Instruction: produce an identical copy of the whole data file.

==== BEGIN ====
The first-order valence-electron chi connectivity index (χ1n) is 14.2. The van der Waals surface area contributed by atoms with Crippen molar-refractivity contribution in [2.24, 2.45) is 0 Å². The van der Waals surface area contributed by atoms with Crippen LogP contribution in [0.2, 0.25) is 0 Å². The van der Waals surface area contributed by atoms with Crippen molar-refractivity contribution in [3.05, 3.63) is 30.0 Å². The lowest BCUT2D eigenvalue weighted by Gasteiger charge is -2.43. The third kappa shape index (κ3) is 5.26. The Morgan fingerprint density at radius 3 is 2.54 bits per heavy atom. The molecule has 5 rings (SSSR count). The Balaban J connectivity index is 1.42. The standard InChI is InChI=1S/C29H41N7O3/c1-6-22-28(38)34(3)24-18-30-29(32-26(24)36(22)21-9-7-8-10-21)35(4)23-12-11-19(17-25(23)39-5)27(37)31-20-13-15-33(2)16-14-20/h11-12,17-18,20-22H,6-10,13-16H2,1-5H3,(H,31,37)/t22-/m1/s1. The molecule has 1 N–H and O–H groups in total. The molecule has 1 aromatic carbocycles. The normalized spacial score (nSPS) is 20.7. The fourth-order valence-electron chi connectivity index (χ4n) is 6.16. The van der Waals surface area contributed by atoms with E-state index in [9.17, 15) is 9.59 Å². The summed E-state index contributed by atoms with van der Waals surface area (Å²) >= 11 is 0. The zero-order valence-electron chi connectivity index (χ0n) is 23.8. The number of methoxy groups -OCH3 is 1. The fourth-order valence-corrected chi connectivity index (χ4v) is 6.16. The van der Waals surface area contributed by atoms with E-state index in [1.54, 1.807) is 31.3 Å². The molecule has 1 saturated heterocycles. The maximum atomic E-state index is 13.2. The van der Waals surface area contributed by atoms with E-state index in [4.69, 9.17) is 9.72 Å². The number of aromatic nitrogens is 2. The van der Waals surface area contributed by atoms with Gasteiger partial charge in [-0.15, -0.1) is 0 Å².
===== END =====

The first-order valence-electron chi connectivity index (χ1n) is 14.2. The van der Waals surface area contributed by atoms with Crippen molar-refractivity contribution in [2.24, 2.45) is 0 Å². The van der Waals surface area contributed by atoms with Crippen LogP contribution in [0.2, 0.25) is 0 Å². The van der Waals surface area contributed by atoms with Crippen molar-refractivity contribution in [3.05, 3.63) is 30.0 Å². The lowest BCUT2D eigenvalue weighted by Gasteiger charge is -2.43. The third kappa shape index (κ3) is 5.26. The Morgan fingerprint density at radius 3 is 2.54 bits per heavy atom. The molecule has 5 rings (SSSR count). The Balaban J connectivity index is 1.42. The standard InChI is InChI=1S/C29H41N7O3/c1-6-22-28(38)34(3)24-18-30-29(32-26(24)36(22)21-9-7-8-10-21)35(4)23-12-11-19(17-25(23)39-5)27(37)31-20-13-15-33(2)16-14-20/h11-12,17-18,20-22H,6-10,13-16H2,1-5H3,(H,31,37)/t22-/m1/s1. The molecule has 1 N–H and O–H groups in total. The molecule has 1 aromatic carbocycles. The normalized spacial score (nSPS) is 20.7. The fourth-order valence-electron chi connectivity index (χ4n) is 6.16. The van der Waals surface area contributed by atoms with E-state index in [9.17, 15) is 9.59 Å². The summed E-state index contributed by atoms with van der Waals surface area (Å²) >= 11 is 0. The zero-order valence-electron chi connectivity index (χ0n) is 23.8. The number of methoxy groups -OCH3 is 1. The fourth-order valence-corrected chi connectivity index (χ4v) is 6.16. The van der Waals surface area contributed by atoms with E-state index in [1.54, 1.807) is 31.3 Å². The molecule has 1 saturated heterocycles. The maximum atomic E-state index is 13.2. The van der Waals surface area contributed by atoms with E-state index in [4.69, 9.17) is 9.72 Å². The number of aromatic nitrogens is 2. The van der Waals surface area contributed by atoms with Gasteiger partial charge in [-0.15, -0.1) is 0 Å².